One of Chairman Wheeler’s first actions at the agency has been to do what many thought was inevitable: pushing the next-phase auction of broadband television spectrum to mid-2015 from 2014. Called for in the Middle Class Tax Relief and Job Creation Act of 2012, this auction is a natural progression from the world in which we once received television broadcasts over the air, and took telephone calls tethered to wires. Now, we largely watch television over cable wires, and make calls through wireless cell phones.

Of course, we do a lot more through wireless services. Wireless data to smart phones are increasingly responsible for the television-viewing habits of the next generation. Often dubbed “millennials,” this group has no concept of traditional “over the air” television. Ironically enough, however, much of their video consumption is over third-generation or fourth-generation wireless networks.

All of this usage of video and data via mobile broadband highlights the increasing need to entice, cajole, and insist that broadband television stations yield up their most precious asset — wireless frequencies– to a cellular and technology company that will actually do something useful with that spectrum.

After significant auctions of wireless frequencies once used by broadcasters over the past half-decade, the FCC’s National Broadband Plan in 2010 called for an even more aggressive approach: an auction in which broadcasts can offer up their spectrum for purchase by wireless companies. The once wildly-controversial has become sanely sensible. At last Thursday’s hearing, it was hard to detect any unsettled opposition to this from the agency’s commissioners. That may change as we progress toward the auction’s details over the next 18 months.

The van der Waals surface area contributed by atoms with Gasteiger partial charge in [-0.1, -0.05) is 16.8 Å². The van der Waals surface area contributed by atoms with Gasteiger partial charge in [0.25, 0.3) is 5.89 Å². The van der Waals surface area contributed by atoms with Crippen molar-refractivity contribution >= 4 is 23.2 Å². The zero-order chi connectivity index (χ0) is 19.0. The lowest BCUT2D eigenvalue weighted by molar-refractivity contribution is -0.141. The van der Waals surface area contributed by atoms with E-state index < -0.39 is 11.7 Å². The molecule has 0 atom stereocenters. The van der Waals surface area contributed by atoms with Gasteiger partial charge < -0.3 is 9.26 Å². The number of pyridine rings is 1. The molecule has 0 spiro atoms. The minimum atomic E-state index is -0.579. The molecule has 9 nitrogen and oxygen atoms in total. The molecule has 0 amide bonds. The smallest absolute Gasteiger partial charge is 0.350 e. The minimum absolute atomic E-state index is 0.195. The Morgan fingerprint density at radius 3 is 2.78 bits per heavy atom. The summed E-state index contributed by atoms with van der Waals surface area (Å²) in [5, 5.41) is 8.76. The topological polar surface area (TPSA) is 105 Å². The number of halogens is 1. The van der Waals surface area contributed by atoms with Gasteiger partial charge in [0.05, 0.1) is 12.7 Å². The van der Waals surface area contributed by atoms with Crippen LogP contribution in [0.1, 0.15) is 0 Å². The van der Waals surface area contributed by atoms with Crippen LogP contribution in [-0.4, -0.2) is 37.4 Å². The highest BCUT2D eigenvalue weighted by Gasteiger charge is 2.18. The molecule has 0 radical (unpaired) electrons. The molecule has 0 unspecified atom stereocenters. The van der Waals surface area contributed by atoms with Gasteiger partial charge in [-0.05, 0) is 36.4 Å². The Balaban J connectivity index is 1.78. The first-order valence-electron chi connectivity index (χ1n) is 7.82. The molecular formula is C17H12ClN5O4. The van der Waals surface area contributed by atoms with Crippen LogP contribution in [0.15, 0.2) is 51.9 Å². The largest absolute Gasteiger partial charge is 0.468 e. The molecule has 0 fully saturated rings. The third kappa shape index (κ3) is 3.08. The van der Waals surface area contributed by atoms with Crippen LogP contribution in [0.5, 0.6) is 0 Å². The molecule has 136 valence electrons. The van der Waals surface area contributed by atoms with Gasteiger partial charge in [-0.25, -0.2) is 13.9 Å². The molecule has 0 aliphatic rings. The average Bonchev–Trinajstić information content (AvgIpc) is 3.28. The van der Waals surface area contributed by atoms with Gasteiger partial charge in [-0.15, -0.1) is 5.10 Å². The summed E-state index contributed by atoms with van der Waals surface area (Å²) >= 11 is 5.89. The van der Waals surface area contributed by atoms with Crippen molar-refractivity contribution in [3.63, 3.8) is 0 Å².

Continuing Toward a Universal Broadband Fund

The steps toward a Connect America Fund, and a Mobility Fund, continue at the FCC. Coupled with the June 2013 announcement of the new ConnectED program, for ensuring high-speed broadband connections for educational institutions, we now have a complete revision of the traditional Universal Service Fund programs. These past two years’ changes to this recurring USF, funded by fees on telephone bills, are still working their way through an interim stage. And, with the announcement earlier this month that nearly 30 percent of the funds allocated for traditional telecommunications carriers are in question, there’s a lot of room for uncertainty that may escalate toward greater conflict in the program.

Is the Internet Protocol Transition About IP Services?